|Publication number||US5012093 A|
|Application number||US 07/399,621|
|Publication date||Apr 30, 1991|
|Filing date||Aug 28, 1989|
|Priority date||Aug 29, 1988|
|Also published as||DE3928546A1, DE3928546C2|
|Publication number||07399621, 399621, US 5012093 A, US 5012093A, US-A-5012093, US5012093 A, US5012093A|
|Original Assignee||Minolta Camera Co., Ltd.|
|Export Citation||BiBTeX, EndNote, RefMan|
|Patent Citations (17), Referenced by (69), Classifications (6), Legal Events (5)|
|External Links: USPTO, USPTO Assignment, Espacenet|
1. Field of the Invention
The present invention relates to cleaning devices for the wire electrodes of corona dischargers, for example, to a device for cleaning the wire electrode of a corona discharger for use in electrophotographic image forming apparatus.
2. Description of the Related Art
Corona dischargers comprising a discharging wire provided inside a box-shaped shield case longitudinally thereof are usually used in copying machines and printers adapted to practice an electrophotographic process. The corona discharger serves as a charger for sensitizing the surface of a photosensitive member or as a transfer charger for transferring toner images formed on the photosensitive member to copy paper.
Usually, a high voltage of one thousand, several hundred volts to thousands of volts is applied to the discharger to effect corona discharge to give a uniform charge to the surface of the photosensitive member or copy paper.
However, when the corona discharger is used for a long period of time, silica or toner particles adhere to the wire to result in altered discharging characteristics, so that the discharger fails to charge the photosensitive member or copy paper efficiently and uniformly.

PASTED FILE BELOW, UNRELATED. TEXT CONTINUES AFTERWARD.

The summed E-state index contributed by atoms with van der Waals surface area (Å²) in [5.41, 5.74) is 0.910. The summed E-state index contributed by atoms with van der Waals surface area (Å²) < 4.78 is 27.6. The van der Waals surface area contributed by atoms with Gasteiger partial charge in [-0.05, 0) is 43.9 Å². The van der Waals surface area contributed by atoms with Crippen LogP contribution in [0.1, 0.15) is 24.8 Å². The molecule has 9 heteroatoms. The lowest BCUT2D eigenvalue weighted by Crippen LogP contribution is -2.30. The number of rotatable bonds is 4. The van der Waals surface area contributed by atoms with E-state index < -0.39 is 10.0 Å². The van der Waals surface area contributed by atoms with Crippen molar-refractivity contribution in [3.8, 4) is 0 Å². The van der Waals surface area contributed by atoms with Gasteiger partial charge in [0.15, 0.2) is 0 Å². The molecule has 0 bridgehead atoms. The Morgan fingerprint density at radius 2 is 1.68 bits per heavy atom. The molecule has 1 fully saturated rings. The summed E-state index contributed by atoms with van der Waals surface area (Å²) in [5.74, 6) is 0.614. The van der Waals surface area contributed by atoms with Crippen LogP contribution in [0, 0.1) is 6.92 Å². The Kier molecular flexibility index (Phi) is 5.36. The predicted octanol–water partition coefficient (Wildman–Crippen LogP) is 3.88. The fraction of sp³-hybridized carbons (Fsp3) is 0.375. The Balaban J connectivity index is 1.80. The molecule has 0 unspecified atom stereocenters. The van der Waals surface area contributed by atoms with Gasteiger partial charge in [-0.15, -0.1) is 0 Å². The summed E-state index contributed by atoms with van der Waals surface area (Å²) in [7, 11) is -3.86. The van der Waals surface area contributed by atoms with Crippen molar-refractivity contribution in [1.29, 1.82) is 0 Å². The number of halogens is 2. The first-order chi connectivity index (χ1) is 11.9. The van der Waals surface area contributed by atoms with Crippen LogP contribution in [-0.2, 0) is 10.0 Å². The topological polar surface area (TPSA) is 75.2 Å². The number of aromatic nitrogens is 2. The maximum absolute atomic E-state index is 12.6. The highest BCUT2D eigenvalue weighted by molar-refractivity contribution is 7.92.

Especially when the discharger is used as a sensitizing charger, variations in the photosensitive member charging characteristics entail varying image densities, while uneven charging produces irregularities, spots and the like in copy images.
To preclude such adverse effects, it has been conventional practice for the serviceman to remove the adhering particles from the wire by periodic cleaning. The corona discharger therefore requires much labor and a substantial cost for maintenance.
Devices for automatically cleaning the wire are available which comprise a cleaning member (cleaner pad) disposed inside the corona discharger and reciprocatingly movable by the rotation of a motor through a pulley and a drive rope. Such a device is disclosed, for example, in Japanese Laid-Open Patent Application No. 53-106054.
However, the conventional wire cleaning device is not always operable with good stability since the drive force is frictionally transmitted from the pulley to the drive rope. Depending on the state of contact between the pulley and the rope, tautness of the drive rope or the condition of the cleaning member as a load, the pulley, if rotated, fails to move the rope with the rotation owing to slippage therebetween. Troubles are therefore likely to occur; the cleaning member will fail to start traveling from its standby position (home position) or will stop during travel.